It is universally agreed that two-factor authentication (2FA) is safer than the Username/Password mechanism. Google even claims using 2FA will lead to a 50% decrease in accounts being compromised. We can’t say that Username/Password has “served us well in the past” but the move to two-factor authentication has been painfully slow. What is the reason for that?
What exactly is two-factor authentication (2FA)?
Let’s recap on what exactly two-factor authentication entails, and why it is such a good idea.
Ideally, we should authenticate with two completely distinct pieces of evidence, chosen from the triple of:
- what we know
- what we have
- who we are
That could be a combination of two out of (respectively):
- traditionally a memorised password though, though a simple PIN will suffice
- a hardware token (a store for a blob of data)
- a high-definition biometric
A sound two-factor scheme proves possession of these pieces of evidence without handing any of them over to the other party. Doing so would leave you wide open to a simple phishing attack. That’s why none of the pieces of evidence should ever leave your possession.
Distributing our proof of identity in this way has proven to be a very powerful deterrent to attackers. In fact, distributing secrets is a well-known and intuitively sound idea with a much wider application. It is summed up in the old adage “don’t put all your eggs in one basket”. It’s an approach that should be more widely deployed, as it avoids the dreaded “single point of failure” (SPOF). This flaw in the design means that if one part of the system fails, it stops the entire system from working. For that reason, SPOFs are so attractive to hackers.
Why does two-factor authentication work so well?
Primarily because an attacker needs to solve two completely distinct problems in order to succeed. A method that can be used to extract a blob of data from a token will not work when it comes to extracting a PIN from someone’s brain.
Another benefit is that each factor protects the other. The PIN is completely useless without the blob of data, the blob of data doesn’t get you anywhere without the PIN.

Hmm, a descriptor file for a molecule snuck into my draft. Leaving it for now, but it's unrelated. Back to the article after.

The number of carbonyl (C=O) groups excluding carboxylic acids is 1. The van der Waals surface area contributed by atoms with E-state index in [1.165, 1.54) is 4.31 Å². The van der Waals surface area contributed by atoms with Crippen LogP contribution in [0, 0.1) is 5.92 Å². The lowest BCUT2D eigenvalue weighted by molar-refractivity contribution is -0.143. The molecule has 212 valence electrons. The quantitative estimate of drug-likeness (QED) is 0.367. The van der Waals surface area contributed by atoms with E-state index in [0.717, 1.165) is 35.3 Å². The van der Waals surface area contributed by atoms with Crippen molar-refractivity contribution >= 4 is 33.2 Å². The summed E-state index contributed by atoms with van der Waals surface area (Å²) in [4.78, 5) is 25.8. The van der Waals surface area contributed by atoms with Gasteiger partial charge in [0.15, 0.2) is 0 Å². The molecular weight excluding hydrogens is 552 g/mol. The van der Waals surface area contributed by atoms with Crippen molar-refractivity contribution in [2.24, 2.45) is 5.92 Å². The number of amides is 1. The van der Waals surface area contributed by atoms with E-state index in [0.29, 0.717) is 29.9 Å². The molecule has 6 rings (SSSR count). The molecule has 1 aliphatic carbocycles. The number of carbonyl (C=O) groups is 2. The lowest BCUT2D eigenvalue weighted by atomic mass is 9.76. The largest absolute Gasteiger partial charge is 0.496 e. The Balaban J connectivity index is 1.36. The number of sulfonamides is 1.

What is the problem with 2FA?
Bluntly put, the problem is that no sound simultaneous two-factor authentication schemes yet exist, with just one exception.
But, I hear you protest, there are in fact far too many two-factor authentication schemes out there. Nope. They are not really two-factor schemes.
It is much easier to fake two-factor authentication than it is to implement it properly. We call this two-step or multi-step authentication. The idea is to use a single factor, but then protect access to it using a second factor. That means there is a hierarchy of factors, not a pair of truly independent factors.
What about FIDO?
The industry-leading solution here is FIDO (Fast Identity Online). FIDO Alliance, a non-profit organisation, aims to standardise authentication at the client and protocol layers. Here, a single cryptographic secret (a blob of data) is protected by a PIN or a biometric inside of a hardware vault, a so-called passkey. With these passkeys, users can authenticate themselves without having to enter a username, password, or any additional authentication factor.
Note that expensive secure hardware is needed to get this working properly. But the real problem is that the blob of data is useless without the PIN. In fact, it is sufficient on its own to break the scheme.
The same is true for most if not all other 2FA on the market.
We challenge you to look at competing schemes and identify if they are truly two-factor or two-step.
A true single-step 2FA scheme
Since true two-factor schemes are so rare, it is hard not to fall back into two-step thinking. It’s easy to forget that the factors are already sufficient protection for one another and to further protect individual factors by layering on more steps of protection. We might be tempted to protect our PIN or password in a password manager, access to which requires yet another secret. Or we might secure our blob of data by keeping it in some kind of secure hardware storage.
Don’t go there! If the scheme is truly two-factor, the factors protect one another. Adding further steps just creates friction in the user experience while not adding much in terms of security. That can cost companies revenue: friction in the checkout process accounts for nearly 40% of cart abandonment. The 10% failure rate for passswords isn’t only annoying, it costs companies a lot of revenue.
So, which is the one true two-factor scheme? MIRACL only requires a single-step to log you into the system. It blocks phishing, credential stuffing, password spraying, replay and man-in-the-middle attacks. With the highest login success rate in the industry and costs that are one tenth of that of the industry, you will not only increase overall safety but revenue too.
There are also internal advantages: over 20% (and as high as 70%!) of helpdesk time is spent on password resets. Imagine what your IT team could do with that time! MIRACL works with every system, so no additional hardware is required.
You can find out how much your company could boost its revenue with our handy MIRACL calculator. Check it out, go true two-factor, and relax.